Is there a Canadian sound? If so, does it sound like Nickelback? Celine? The Hip? Drake? …Michael Buble?

The answer to these questions—to all of them, it turns out—is “Yes.” There are a lot of Canadians out there, from a lot of different ages, regions and backgrounds, and they have a lot of different tastes. To commemorate the 150th anniversary of Confederation, we decided to find out what those tastes are. And if there’s anything we can all agree on.

To that end, Maclean’s and our partners across Rogers Media commissioned a representative survey of more than 1,500 Canadians from across the country by Abacus Data. We asked Quebecers and British Columbians, new immigrants and fourth-generation families, millennials and boomers, parents and singles, everything from big political opinions, to those matters of taste—in music, film, travel, food, and everything else—and we also asked some intensely personal queries.

The result is The Canada Project, and for the next month we’ll be telling you what Canadians chose, but we’ll also be going much deeper, to try and find out why they made those choice, what are the stories behind them and what do they mean for the next 150 years?

So what did we learn? A lot. That Nickelback—no, really—is a Canadian treasure, and not a national embarrassment, by a margin of 69 to 31 percent. That Reynolds is our favourite Ryan and Kiefer is our favourite Sutherland. That we all love the incomparable Celine Dion, and that Baby Boomers love Michael Buble, but Millennials love Drake. (Like you didn’t know that one, already.) That two bands tied for the honour of greatest in Canadian history and one man towered above everyone else as Canada’s musical icon.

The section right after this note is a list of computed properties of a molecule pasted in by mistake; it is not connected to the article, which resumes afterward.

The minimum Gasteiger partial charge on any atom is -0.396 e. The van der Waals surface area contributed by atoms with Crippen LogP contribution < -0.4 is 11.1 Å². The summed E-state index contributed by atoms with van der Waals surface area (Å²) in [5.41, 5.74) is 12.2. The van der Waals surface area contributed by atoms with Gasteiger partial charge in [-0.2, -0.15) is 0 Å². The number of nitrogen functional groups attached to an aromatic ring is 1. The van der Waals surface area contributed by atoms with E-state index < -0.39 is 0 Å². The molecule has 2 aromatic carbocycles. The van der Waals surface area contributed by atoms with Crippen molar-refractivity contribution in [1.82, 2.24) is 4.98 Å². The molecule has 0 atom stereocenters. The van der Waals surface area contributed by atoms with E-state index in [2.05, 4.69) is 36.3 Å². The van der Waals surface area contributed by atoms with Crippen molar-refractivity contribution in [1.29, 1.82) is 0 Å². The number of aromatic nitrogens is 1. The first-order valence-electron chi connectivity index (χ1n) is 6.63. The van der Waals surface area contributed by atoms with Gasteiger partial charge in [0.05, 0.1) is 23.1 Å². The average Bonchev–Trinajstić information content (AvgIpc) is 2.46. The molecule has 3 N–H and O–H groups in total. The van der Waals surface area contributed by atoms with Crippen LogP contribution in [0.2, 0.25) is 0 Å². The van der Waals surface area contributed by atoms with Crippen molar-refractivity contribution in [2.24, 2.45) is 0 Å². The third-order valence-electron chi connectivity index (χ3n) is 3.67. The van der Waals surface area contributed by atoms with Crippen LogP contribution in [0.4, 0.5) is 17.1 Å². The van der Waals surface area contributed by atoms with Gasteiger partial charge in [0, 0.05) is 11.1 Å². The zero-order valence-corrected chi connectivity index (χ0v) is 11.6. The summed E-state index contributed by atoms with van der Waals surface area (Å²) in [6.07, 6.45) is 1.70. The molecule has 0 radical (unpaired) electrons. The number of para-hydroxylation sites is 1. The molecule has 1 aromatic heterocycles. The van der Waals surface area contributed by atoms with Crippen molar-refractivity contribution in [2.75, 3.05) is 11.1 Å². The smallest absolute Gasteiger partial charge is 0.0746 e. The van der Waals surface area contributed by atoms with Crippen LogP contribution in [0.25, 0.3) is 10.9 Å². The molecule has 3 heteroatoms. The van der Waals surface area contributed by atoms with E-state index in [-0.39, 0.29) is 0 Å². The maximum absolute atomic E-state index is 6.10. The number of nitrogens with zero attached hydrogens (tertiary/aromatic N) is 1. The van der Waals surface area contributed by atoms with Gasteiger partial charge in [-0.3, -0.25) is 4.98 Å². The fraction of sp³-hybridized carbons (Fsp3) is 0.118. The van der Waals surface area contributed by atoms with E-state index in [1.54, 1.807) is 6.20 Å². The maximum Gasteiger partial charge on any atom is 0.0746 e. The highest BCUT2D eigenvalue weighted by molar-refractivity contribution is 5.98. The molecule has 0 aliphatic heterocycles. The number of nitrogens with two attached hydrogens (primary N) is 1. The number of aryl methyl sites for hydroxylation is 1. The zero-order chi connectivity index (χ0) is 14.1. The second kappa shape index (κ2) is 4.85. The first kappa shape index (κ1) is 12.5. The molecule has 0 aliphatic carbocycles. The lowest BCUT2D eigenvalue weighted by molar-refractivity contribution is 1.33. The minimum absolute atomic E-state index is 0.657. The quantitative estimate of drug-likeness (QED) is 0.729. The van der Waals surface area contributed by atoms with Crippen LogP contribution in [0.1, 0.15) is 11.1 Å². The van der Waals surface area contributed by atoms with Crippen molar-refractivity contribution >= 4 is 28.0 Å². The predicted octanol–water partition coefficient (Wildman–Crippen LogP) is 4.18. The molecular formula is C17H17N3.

But beyond what we listen to in the car, we wanted to know how much time we spend in our vehicles, or on public transit. How bad are our commutes? When we travel, where do we want to go? When we marry, will we change our names? When we lie in bed and worry about our family’s future, what’s on our mind? How much money do we have in the bank? Would we really be cool with selling pot in grocery stores? And who is “Canada’s team”, anyway?

“Canada and Canadians are diverse, interesting, and full of surprise,” says David Coletto, CEO of Abacus Data. “When you start to unpack the data from this study, the picture it paints is amazing.”

“Canadians are optimistic yet worried about the future. They are proud of their country but see plenty of opportunities to improve it. On many things different Canadians from different genders, generations, regions, and backgrounds share the same views, but on just as many we find sharp differences.”

This post is part of the Canada Project, a representative survey of Canadians from across the country. You can find out more right here.

Filed under: canada, the-canada-project